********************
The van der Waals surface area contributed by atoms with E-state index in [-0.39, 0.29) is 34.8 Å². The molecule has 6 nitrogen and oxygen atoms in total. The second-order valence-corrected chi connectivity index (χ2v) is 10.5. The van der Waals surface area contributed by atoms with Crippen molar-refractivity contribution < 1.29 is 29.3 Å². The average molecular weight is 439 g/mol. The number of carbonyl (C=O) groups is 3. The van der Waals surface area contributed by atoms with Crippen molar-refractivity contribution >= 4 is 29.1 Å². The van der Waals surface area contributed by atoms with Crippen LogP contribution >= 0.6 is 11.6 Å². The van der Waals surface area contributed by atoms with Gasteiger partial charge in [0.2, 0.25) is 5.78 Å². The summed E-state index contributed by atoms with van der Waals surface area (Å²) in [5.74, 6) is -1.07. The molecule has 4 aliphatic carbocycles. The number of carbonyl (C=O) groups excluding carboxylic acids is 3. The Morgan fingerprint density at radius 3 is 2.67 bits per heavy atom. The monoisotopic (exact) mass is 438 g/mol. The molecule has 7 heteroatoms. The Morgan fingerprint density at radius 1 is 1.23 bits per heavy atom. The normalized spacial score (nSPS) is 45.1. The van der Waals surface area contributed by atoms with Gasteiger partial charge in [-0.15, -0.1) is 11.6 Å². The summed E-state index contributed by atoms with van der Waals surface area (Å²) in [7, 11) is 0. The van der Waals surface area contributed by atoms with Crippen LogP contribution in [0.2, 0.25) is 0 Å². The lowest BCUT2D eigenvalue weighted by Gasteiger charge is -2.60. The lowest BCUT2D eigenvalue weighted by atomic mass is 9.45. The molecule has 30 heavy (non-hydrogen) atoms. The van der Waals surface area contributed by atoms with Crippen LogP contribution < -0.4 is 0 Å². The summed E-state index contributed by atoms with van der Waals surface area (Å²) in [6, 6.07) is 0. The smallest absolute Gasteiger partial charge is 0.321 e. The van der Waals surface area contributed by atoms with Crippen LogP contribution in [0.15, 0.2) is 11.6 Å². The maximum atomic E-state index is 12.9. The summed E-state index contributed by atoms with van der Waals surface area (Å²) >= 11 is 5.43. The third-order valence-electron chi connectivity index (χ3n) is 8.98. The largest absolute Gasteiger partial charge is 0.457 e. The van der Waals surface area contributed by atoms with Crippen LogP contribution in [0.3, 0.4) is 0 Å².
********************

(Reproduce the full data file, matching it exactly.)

The van der Waals surface area contributed by atoms with E-state index in [-0.39, 0.29) is 34.8 Å². The molecule has 6 nitrogen and oxygen atoms in total. The second-order valence-corrected chi connectivity index (χ2v) is 10.5. The van der Waals surface area contributed by atoms with Crippen molar-refractivity contribution < 1.29 is 29.3 Å². The average molecular weight is 439 g/mol. The number of carbonyl (C=O) groups is 3. The van der Waals surface area contributed by atoms with Crippen molar-refractivity contribution >= 4 is 29.1 Å². The van der Waals surface area contributed by atoms with Crippen LogP contribution >= 0.6 is 11.6 Å². The van der Waals surface area contributed by atoms with Gasteiger partial charge in [0.2, 0.25) is 5.78 Å². The summed E-state index contributed by atoms with van der Waals surface area (Å²) in [5.74, 6) is -1.07. The molecule has 4 aliphatic carbocycles. The number of carbonyl (C=O) groups excluding carboxylic acids is 3. The Morgan fingerprint density at radius 3 is 2.67 bits per heavy atom. The monoisotopic (exact) mass is 438 g/mol. The molecule has 7 heteroatoms. The Morgan fingerprint density at radius 1 is 1.23 bits per heavy atom. The normalized spacial score (nSPS) is 45.1. The van der Waals surface area contributed by atoms with Gasteiger partial charge in [-0.15, -0.1) is 11.6 Å². The summed E-state index contributed by atoms with van der Waals surface area (Å²) in [7, 11) is 0. The van der Waals surface area contributed by atoms with Crippen LogP contribution in [0.2, 0.25) is 0 Å². The lowest BCUT2D eigenvalue weighted by Gasteiger charge is -2.60. The lowest BCUT2D eigenvalue weighted by atomic mass is 9.45. The molecule has 30 heavy (non-hydrogen) atoms. The van der Waals surface area contributed by atoms with Crippen LogP contribution < -0.4 is 0 Å². The summed E-state index contributed by atoms with van der Waals surface area (Å²) in [6, 6.07) is 0. The smallest absolute Gasteiger partial charge is 0.321 e. The van der Waals surface area contributed by atoms with Crippen LogP contribution in [0.15, 0.2) is 11.6 Å². The maximum atomic E-state index is 12.9. The summed E-state index contributed by atoms with van der Waals surface area (Å²) >= 11 is 5.43. The third-order valence-electron chi connectivity index (χ3n) is 8.98. The largest absolute Gasteiger partial charge is 0.457 e. The van der Waals surface area contributed by atoms with Crippen LogP contribution in [0.3, 0.4) is 0 Å².